On Monday, European shares fell because of a slump in energy stocks due to increasing worries of a slowdown in the global economy.
This was after data showed that manufacturing activity in the euro zone had declined and Chinese economic data turned out to be disappointing.
There was a 0.1% decline in the continent-wide STOXX 600 index, after a day of choppy trading, as it reversed some of the slim gains it had recorded earlier.
July saw factories in Europe, the United States as well as Asia, struggle for momentum, as surveys showed that production slowed down because of Chinese COVID-19 lockdowns and flagging global demand.
This ended up fueling fears of a recession. There was a 1.5% decline in energy stocks, as they ended a winning streak of six days in a row.
Demand concerns were renewed after weak factory demand and this resulted in a drop in the prices of crude.
Meanwhile, the statistics office in the European Union disclosed that unemployment in the euro zone was held steady in June at 6.6% of the total workforce, which was in accordance with market expectations.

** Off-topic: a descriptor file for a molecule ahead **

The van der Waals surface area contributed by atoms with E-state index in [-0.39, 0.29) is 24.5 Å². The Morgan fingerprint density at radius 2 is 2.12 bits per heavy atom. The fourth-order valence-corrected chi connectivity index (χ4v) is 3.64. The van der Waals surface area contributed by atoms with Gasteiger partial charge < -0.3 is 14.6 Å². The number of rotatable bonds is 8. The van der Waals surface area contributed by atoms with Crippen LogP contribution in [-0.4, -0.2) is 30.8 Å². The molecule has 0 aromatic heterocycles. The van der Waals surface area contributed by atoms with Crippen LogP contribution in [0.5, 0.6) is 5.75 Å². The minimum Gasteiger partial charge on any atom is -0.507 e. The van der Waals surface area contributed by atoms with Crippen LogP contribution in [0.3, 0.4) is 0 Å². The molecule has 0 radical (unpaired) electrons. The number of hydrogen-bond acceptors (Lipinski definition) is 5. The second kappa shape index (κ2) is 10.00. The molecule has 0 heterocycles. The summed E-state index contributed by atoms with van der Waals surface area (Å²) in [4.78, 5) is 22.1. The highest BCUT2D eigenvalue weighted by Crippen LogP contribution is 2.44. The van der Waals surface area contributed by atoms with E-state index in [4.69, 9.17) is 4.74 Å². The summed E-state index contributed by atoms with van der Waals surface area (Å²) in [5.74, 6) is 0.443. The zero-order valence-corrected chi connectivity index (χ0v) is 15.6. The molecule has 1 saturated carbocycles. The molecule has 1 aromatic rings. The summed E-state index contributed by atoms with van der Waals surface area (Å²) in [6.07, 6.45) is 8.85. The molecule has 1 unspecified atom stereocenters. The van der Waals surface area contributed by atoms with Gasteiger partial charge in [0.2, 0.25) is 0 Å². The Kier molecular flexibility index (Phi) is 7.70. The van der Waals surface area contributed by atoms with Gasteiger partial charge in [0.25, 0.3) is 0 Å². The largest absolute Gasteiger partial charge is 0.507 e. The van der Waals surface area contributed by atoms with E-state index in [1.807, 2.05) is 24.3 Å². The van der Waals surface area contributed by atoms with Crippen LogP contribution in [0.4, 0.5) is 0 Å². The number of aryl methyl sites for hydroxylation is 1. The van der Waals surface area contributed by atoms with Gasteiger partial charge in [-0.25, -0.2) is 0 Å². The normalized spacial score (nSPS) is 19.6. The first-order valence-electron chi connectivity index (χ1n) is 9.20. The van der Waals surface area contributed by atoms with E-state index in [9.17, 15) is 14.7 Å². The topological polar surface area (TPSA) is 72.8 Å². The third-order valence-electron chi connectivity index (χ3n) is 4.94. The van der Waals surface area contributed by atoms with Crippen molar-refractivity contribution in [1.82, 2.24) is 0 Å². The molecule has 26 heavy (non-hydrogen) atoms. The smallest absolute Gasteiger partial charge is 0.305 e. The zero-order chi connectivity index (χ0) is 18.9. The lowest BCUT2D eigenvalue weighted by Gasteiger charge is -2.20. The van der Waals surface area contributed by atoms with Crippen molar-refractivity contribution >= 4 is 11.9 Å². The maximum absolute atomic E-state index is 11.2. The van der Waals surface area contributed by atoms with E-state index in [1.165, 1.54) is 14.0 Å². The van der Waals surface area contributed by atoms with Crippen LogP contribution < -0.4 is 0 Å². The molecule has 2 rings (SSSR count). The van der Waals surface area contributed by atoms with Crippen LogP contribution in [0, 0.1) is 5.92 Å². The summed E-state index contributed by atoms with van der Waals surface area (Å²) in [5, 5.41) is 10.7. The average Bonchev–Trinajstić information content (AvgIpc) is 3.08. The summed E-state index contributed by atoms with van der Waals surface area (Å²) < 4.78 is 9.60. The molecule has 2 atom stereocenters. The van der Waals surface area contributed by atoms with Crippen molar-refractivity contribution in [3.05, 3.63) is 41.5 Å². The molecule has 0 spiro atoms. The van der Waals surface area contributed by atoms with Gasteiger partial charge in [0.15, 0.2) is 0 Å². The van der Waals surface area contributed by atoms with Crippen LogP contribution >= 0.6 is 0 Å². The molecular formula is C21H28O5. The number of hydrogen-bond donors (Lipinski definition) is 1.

Market analysts said that even if the economy goes into recession, the strength of the labor market was unlikely to decline, which would keep upward pressure on inflation and growth.
They added that pay growth was expected to rise, as workers are facing high inflation and this would increase the demand for bigger increases in wages.
This would push up the cost pressure on companies and this in turn will result in strong consumer inflation in the next year.
On Friday, the best monthly performance was recorded in European stocks, which had not been seen since November 2020.
This was thanks to corporate Europe, which reported strong earnings, even though broader investor sentiment continued to be fragile.
Market analysts said that the European Union is facing a very bleak picture, as numbers show that sales have reduced, as have rates of exports and new orders, and stocks have seen a large rise.
It is expected that manufacturers will cut their output moving forward.
The powerhouse of the economy in Europe, German data showed that the first half of the year had seen retailers record drop in year-on-year sales in almost three decades.
This was because of the pandemic, the Russia and Ukraine conflict, and inflation, all of which had had an impact.
There was a 0.4% drop in Heineken NV, as the second largest brewer in the world saw costs spike, which pushed it to shelve its margin target for the coming year.
A 12.7% increase was also recorded in Pearson, after it reiterated its full-year profit outlook, allowing it to reach the top of the benchmark index.
Banking stocks also gave a boost to shares, including HSBC which saw gains of 6.1%, thanks to upbeat profits and higher dividends.
The largest bank in Europe also decided against a shareholder proposal of splitting its business, which it said would be costly.